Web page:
jump to navigation

Landmarks of New York City October 25, 2007

Posted by grhomeboy in Architecture Exhibitions.
Tags: , , , ,
trackback

Exhibition at the Hellenic American Union highlights the metropolis’s innovative construction history

If buildings reflect a city’s wealth and ambition, New York’s construction record shows solid and grand vision. What defines the city and all that it stands for? The Statue of Liberty was constructed between 1875 and 1886; spanning the East River, the Brooklyn Bridge was erected from 1867 to 1883, and became an ideal setting for Woody Allen’s “Manhattan”; the Metropolitan Museum of Art, opened in 1880, has been in constant development ever since; St Patrick’s Cathedral is the largest Catholic cathedral in the United States; New York state’s oldest building is the Pieter Claesen Wyckoff House, a wooden construction from before 1641.

“Landmarks of New York,” an exhibition currently on display at the Hellenic American Union in Athens, showcases 81 black-and-white photographs of well- and lesser-known buildings, all designated landmarks. Displayed in chronological order, the show demonstrates the sensational city’s development from farming community to high-energy metropolis. Complementing the Athens exhibition is a series of short documentaries from the archives of the Library of Congress and an educational program for children.

“Every building has been constructed for some purpose, to house a business, a product, an idea, express one’s vanity, house one’s family,” said Barbaralee Diamonstein-Spielvogel, the curator of the exhibition. “Every building does have a story, commercial or residential.”

Diamonstein-Spielvogel is intrinsically linked to the city’s construction history. The longest-term commissioner to have served on the New York City Landmarks Preservation Commission (from 1972 to 1987), after that (to 1995) she served as chair of the New York City Landmarks Preservation Foundation. She is also the author of 19 books, as well as a reporter and a producer.

With the New York City Landmark Preservation Law, passed in 1965, as of September 27 of this year New York counts 1,110 individually designated landmarks and 110 designated interior landmarks in the city’s 84 historic districts, figures representing 2 percent of properties in all of the city’s five boroughs.

Strict rules apply to buildings to qualify, to begin with, the construction under question must be at least 30 years old. There are landmark commissioners and, often heated, public hearings. While designated buildings receive no financial support from the state, there are increasing requests for some kind of tax benefits.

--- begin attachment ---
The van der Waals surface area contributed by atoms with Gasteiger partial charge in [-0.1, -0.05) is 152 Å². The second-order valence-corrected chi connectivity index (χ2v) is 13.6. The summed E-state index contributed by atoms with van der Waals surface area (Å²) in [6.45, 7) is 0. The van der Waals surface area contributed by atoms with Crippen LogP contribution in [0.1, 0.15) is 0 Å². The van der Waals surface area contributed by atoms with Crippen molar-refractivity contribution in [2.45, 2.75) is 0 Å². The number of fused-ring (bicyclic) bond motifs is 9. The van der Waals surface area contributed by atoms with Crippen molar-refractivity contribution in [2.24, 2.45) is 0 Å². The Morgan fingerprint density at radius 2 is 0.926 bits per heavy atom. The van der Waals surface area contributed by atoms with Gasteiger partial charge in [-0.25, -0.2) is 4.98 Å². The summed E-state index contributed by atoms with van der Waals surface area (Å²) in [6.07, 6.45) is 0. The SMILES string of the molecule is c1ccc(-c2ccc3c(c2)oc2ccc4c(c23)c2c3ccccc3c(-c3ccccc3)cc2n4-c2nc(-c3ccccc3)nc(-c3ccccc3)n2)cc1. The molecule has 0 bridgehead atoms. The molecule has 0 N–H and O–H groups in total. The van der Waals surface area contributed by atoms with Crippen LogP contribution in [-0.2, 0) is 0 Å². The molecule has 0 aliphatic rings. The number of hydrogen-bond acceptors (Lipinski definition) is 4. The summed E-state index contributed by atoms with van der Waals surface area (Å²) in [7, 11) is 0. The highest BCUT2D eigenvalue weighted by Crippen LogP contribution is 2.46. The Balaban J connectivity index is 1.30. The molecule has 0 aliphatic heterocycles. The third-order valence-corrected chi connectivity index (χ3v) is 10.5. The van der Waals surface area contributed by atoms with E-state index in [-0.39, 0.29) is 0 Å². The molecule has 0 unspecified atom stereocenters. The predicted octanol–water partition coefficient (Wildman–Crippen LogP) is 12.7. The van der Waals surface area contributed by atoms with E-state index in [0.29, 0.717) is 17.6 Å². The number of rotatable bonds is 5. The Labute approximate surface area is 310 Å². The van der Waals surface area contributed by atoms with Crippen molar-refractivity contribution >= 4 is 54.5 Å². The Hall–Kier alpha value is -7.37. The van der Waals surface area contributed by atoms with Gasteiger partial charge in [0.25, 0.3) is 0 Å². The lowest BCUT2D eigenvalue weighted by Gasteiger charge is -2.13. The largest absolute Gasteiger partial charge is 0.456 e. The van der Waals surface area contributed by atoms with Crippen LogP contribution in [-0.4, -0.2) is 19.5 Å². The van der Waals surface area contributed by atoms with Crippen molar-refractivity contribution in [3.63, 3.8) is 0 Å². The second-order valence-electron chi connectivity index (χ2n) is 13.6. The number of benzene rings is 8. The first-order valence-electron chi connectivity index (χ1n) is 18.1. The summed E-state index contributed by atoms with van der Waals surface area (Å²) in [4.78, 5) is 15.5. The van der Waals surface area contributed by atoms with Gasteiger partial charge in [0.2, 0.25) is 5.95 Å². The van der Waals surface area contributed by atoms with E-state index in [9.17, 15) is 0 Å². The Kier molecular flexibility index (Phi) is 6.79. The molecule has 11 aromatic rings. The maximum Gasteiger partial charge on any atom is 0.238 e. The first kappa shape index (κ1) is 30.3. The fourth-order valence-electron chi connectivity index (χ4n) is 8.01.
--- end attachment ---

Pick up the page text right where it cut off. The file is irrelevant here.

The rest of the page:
At the Hellenic American Union, the photographs highlight architectural silhouettes as well as the whimsical atmosphere of New York and its merry insomnia. There’s life in the city: A building at 151 Avenue B where Charlie Parker took over the ground floor in 1950 for four years; the 19th (formerly the 25th) Precinct Police Station House, standing between Lexington Avenue and Third during 1886-87 and a rare example of the work of architect Nathaniel D. Bush; the elegance in the townhouse belonging to James Hampden and Cornelia Van Rensselaer Robb, designed by Stanford White; the public utility of the Croton Aqueduct, West 119th Street Gatehouse, an example of the first major municipal water system in the country; the legacy of great Americans: Scotland-born Andrew Carnegie, the self-made industrialist and philanthropist whose Carnegie Hall (constructed beginning in 1889) hosts the world’s top musicians, starting with Piotr Ilyich Tchaikovsky, its first official guest in 1891; the luxury and high art of living at the Plaza Hotel, which was inspired by the French Renaissance chateau and erected in 1907.

From the Empire State Building, which defined the city’s new heights as the tallest building in 1931, it was overtaken by the World Trade Center’s North Tower in 1970, until 2001, and other jewels such as the art deco Chrysler Building, designed by William Van Alen, and Ludwig Mies van der Rohe’s Seagram Building, the only building designed in New York by the celebrated architect in collaboration with Philip Johnson, New York continues its pioneering journey.

“I think it’s the golden age of New York right now. More internationally known architects are building there now than they ever have,” said Diamonstein-Spielvogel. Thanks to the prosperity of the last two decades, the dominance of the financial markets and the diversity of the population, New York she said, “is an international university on a daily basis.”

In this vibrating financial and cultural capital, where the tragedy of 9/11 gave new impetus to the idea of community unity, the landmark factor has also played its own role in the transformation of neighborhoods.

“We are each of us only temporary custodians of all we possess,” said Diamonstein-Spielvogel. “We have inherited the past and we hold it in trust for those who will come in the future. It is a public trust that we are honored to protect.”

Hellenic American Union, 22 Massalias Street, Kolonaki, Athens, tel 210 3680000. To November 3. Nearest metro station “Panepistimio”.

Advertisements
%d bloggers like this: